100 years ago today.
I post here just as I have before, the inscription on the Bomber Command Memorial on Beachy Head:
Lead me from death to life,
From falsehood to truth;
Lead me from despair to hope,
From fear to trust.
Lead me from hate to love,
From war to peace
Let peace fill our heart,
Our world, our universe.
Since White Feathers came out, I have posted an armistice day post every year.
Over the years, the ceremonies to commemorate the dead of the wretched First World War and its successors have become marked and tainted by nativism and rage. The poppy which graces the cover of my novel was originally the symbol of doomed Adonis. Now it has been turned into a fashion statement. Make no mistake: those who boast it most stridently are the spiritual descendants of those who forced men to fight in 1914.
I sought to tell a story. I sought to cry injustice. A man who refused to salute such authority and paid a deep price. A woman who swore to fight forever to restore his name. A love that was severed by a self-satisfied, violent state order. A story that is told, and told, and told.
I now live near the place where the bodies from the Lusitania were brought in to harbour. The sinking of that ship eventually brought the United States into World War I. The graves are in an ancient plot left undisturbed behind a German supermarket chain. They carry the simple gravestones of the Commonwealth War Graves. A tacit recognition that these men and women, although civilians, died as a result of war.
It breaks my heart to see that in recent months, a malicious backlash from the privileged has imposed a deep discourtesy on the res publicae, across the Irish Sea, across the Atlantic, throughout the world. Those who have sacrificed nothing, who are devoid of virtue or humanity, are elevated and revered. Those who strive against all odds have their striving belittled by people who have been given everything. Greed allows pillaging and soiling of our beautiful Earth without a whit of remorse.
Today I am going to include Aaron Copland’s “Fanfare for the Common Man”.
Courtesy of Wikimedia Commons
I’ve often wondered how appropriate it is for a writer to share opinions on issues unrelated to their work. Particularly ones of a political nature. Specifically I wonder if I share too readily and express my opinion too often. Recent crises, particularly Brexit but not limited to that sequence of events, have brought this thought to my mind.
TL-DR: It veered towards greatness, then lost its nerve (taking troubling historical liberties en route.)
ETA. Worth reading Athena Andreadis’s take on the film. She has a lot more skin in this game, and her account is a passionate (and convincing) indictment.
I’ve been off twitter a few weeks. It was having a not-great effect on my mental health. It’s not people I chat to, you are all wonderful and I miss you! But there are certain things that will always trigger me when discussed. That isn’t all my fault – much of it, I angrily maintain, is Ireland’s – and as Jefferson said, I tremble for my country when I reflect that God is just. But I go through my life unmedicated – that is not a boast, by the way, and I do NOT deserve any medals for it – and honestly, sometimes it shows, particularly in winter.
I don’t want anti-depressants, useful as they doubtless are. What I really want is light, bright natural light, more and more of it. I want to personally nick the sun and put it in my office and then bring it home with me on a dog’s lead made out of some substance that wouldn’t shrivel and melt at the thousands of degrees Celsius my new travelling companion would possess.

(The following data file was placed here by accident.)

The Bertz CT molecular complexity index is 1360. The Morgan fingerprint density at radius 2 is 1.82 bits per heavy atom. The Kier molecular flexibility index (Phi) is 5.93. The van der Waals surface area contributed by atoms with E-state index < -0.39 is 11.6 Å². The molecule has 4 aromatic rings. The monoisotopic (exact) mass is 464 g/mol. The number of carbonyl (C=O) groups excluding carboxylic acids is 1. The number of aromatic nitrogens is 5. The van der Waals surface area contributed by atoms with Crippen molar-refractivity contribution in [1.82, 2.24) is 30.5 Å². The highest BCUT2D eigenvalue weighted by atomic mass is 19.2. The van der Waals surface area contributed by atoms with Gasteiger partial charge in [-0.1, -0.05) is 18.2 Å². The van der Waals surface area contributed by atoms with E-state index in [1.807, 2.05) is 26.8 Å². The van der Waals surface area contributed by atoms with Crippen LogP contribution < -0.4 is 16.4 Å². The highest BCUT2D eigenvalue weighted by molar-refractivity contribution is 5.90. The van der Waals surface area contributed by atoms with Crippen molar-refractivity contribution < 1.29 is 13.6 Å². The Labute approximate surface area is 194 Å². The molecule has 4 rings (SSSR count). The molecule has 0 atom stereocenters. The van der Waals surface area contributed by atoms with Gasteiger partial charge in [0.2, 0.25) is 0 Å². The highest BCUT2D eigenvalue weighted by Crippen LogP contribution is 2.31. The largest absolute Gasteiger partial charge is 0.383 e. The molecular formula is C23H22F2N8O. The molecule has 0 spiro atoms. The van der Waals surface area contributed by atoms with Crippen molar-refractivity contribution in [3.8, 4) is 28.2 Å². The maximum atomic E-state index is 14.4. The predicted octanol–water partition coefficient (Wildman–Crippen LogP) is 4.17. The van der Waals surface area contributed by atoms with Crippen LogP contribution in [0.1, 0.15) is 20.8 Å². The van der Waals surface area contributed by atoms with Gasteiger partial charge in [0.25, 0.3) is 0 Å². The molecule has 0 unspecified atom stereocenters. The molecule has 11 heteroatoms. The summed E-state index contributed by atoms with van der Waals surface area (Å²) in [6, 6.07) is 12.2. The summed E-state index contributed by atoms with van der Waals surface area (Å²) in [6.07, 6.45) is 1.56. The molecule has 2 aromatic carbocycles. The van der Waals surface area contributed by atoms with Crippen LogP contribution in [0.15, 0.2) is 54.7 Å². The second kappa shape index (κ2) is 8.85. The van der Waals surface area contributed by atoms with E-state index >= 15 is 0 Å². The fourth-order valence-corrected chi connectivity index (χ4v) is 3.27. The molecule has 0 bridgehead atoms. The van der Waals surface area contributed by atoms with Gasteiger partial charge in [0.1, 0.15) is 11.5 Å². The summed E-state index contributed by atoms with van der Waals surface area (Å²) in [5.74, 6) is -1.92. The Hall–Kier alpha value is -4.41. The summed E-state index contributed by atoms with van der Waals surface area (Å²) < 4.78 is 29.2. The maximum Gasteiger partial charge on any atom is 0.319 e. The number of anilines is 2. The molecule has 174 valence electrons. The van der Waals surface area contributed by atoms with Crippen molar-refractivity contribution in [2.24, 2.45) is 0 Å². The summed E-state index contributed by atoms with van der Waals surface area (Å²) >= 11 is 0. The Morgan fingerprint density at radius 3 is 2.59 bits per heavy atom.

Can you tell I’m writing sci-fi right now? 🙂 I’m almost finished a first draft of a story I should have been working a long time ago. It’s looking quite robust, I’m pleased to say.
Another thing I discovered about Twitter – it can mask writing issues. You can castigate yourself for tweeting too much, not realising that once you’ve removed twitter from the equation, you still aren’t writing anything. Because you’re stuck and are losing motivation and it’s VERY VERY DARK ALL THE TIME.
Here’s a piece of light in a newspaper column – a review of White Feathers by Sile McArdle in the Sunday Independent. It’s a cracker 🙂
And here’s a brief audio interview of me by the lovely Brenda Drumm of Artyfacts, Kildare FM.
And my workshop for Carousel Creates is on Saturday, I think it’s nearly full now, yes? I’m talking about the short story and we’ll be having writing fun in beautiful surrounding up t’mountains – kinda good that I’m writing a short story too, to refresh my brain 🙂
And I’ll be back very soon, probably in a week or so, with more news to announce. But for now, am consolidating. And looking for more light!
Thanks for everyone who left comments or kind tweets after my post yesterday about mental health. I’ve been privately told it helped other people that I spoke about it, and that’s really the most important thing of all. Sanity is not an absolute, it’s a spectrum, and most of us who are not utterly phlegmatic dolts or vacuous hosts of greed are somewhere right or left of its centre. Now, let’s get stuck into the film!
Testament of Youth, Vera Brittain’s biography of her early life and experiences during the First World War, is the Bible for fiction writers dealing with the same period. Few novelists can escape its influence, or fail to acknowledge it. It is thorough, detailed and in its own sombre and precise way, shattering. So as you can imagine I was excited to hear a film was coming out based on the book, starring Alicia Vikander, Kit Harington and a host of other beautiful men whose names I can’t recall. Especially as – full disclosure – I’m related to the person who designed the costumes. All of which are rather lovely and I’d wear them myself if I had the figure! Continue reading “Testament of Youth – Film Review”